RESEARCHING teaching effectiveness proves to be unexpectedly challenging and complex. The realm in which learning occurs coincides only imperfectly with one's explicit goals and, but for the central, substantive areas of achievement, the criteria of change rather quickly become unacceptably subjective and unscientific.
The most commonly accepted evidence of student performance is the standardized examination, such as National Boards. But such performances confound student ability with teacher effectiveness—two variables not easily separated. Another method of evaluating teaching effectiveness is through the use of ratings by fellow teachers or supervisors. This approach, however, is highly susceptible to value judgments which may preclude the necessary objectivity on the part of the evaluator. A third method is that of student evaluation of teaching performance, a criterion which has shown a recent upsurge in frequency of use.1-9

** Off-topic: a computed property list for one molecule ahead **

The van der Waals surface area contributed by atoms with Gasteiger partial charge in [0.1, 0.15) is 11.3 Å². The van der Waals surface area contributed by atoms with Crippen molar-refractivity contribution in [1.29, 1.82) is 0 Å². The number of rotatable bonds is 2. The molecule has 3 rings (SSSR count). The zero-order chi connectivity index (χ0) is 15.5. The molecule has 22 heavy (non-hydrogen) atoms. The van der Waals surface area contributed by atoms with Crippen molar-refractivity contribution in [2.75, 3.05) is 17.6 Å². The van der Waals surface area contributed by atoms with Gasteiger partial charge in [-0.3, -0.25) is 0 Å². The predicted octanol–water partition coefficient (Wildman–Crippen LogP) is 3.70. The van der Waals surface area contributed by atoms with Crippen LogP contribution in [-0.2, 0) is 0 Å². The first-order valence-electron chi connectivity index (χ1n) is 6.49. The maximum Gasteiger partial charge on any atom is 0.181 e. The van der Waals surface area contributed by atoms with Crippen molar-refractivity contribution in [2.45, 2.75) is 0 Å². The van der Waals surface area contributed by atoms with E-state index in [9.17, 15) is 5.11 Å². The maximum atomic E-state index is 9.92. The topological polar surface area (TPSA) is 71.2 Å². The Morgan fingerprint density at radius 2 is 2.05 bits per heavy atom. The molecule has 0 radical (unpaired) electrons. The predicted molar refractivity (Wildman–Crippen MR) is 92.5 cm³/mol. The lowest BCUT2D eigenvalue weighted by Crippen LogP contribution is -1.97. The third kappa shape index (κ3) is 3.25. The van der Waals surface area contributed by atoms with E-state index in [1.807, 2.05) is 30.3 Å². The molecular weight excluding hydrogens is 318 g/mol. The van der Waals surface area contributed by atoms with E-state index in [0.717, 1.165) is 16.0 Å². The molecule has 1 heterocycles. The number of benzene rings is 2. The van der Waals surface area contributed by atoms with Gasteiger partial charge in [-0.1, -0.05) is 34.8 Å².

There is much to recommend student satisfaction as a pertinent criterion in all fields of